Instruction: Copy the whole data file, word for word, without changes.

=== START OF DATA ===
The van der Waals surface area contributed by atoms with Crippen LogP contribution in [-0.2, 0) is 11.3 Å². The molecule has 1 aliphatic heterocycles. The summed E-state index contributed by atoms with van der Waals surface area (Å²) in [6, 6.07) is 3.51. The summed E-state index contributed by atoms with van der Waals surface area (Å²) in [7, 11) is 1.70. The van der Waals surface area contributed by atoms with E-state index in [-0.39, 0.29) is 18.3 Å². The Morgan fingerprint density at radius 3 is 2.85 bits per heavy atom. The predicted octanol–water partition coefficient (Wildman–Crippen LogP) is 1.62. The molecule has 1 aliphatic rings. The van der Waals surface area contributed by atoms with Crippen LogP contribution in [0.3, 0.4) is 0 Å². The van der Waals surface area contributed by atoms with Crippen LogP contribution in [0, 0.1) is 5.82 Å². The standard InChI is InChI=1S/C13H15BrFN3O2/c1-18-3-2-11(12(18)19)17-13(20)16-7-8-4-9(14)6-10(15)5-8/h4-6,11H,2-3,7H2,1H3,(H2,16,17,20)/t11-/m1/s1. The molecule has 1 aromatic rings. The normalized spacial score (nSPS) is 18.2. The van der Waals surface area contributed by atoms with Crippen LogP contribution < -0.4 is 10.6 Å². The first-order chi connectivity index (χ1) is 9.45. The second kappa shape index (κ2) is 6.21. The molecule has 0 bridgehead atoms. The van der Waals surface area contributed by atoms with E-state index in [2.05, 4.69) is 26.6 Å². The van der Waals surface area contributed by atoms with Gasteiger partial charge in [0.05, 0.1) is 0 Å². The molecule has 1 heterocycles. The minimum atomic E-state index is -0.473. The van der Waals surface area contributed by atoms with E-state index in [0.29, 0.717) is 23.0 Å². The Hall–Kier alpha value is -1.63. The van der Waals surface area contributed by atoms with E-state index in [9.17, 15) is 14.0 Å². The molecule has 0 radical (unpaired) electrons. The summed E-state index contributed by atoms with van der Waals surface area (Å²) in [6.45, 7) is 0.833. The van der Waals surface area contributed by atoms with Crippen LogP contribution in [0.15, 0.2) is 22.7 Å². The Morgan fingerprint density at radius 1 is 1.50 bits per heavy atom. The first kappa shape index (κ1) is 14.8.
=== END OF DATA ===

The van der Waals surface area contributed by atoms with Crippen LogP contribution in [-0.2, 0) is 11.3 Å². The molecule has 1 aliphatic heterocycles. The summed E-state index contributed by atoms with van der Waals surface area (Å²) in [6, 6.07) is 3.51. The summed E-state index contributed by atoms with van der Waals surface area (Å²) in [7, 11) is 1.70. The van der Waals surface area contributed by atoms with E-state index in [-0.39, 0.29) is 18.3 Å². The Morgan fingerprint density at radius 3 is 2.85 bits per heavy atom. The predicted octanol–water partition coefficient (Wildman–Crippen LogP) is 1.62. The molecule has 1 aliphatic rings. The van der Waals surface area contributed by atoms with Crippen LogP contribution in [0.3, 0.4) is 0 Å². The van der Waals surface area contributed by atoms with Crippen LogP contribution in [0, 0.1) is 5.82 Å². The standard InChI is InChI=1S/C13H15BrFN3O2/c1-18-3-2-11(12(18)19)17-13(20)16-7-8-4-9(14)6-10(15)5-8/h4-6,11H,2-3,7H2,1H3,(H2,16,17,20)/t11-/m1/s1. The molecule has 1 aromatic rings. The normalized spacial score (nSPS) is 18.2. The van der Waals surface area contributed by atoms with Crippen LogP contribution < -0.4 is 10.6 Å². The first-order chi connectivity index (χ1) is 9.45. The second kappa shape index (κ2) is 6.21. The molecule has 0 bridgehead atoms. The van der Waals surface area contributed by atoms with E-state index in [2.05, 4.69) is 26.6 Å². The van der Waals surface area contributed by atoms with Gasteiger partial charge in [0.05, 0.1) is 0 Å². The molecule has 1 heterocycles. The minimum atomic E-state index is -0.473. The van der Waals surface area contributed by atoms with E-state index in [0.29, 0.717) is 23.0 Å². The Hall–Kier alpha value is -1.63. The van der Waals surface area contributed by atoms with E-state index in [9.17, 15) is 14.0 Å². The molecule has 0 radical (unpaired) electrons. The summed E-state index contributed by atoms with van der Waals surface area (Å²) in [6.45, 7) is 0.833. The van der Waals surface area contributed by atoms with Crippen LogP contribution in [0.15, 0.2) is 22.7 Å². The Morgan fingerprint density at radius 1 is 1.50 bits per heavy atom. The first kappa shape index (κ1) is 14.8.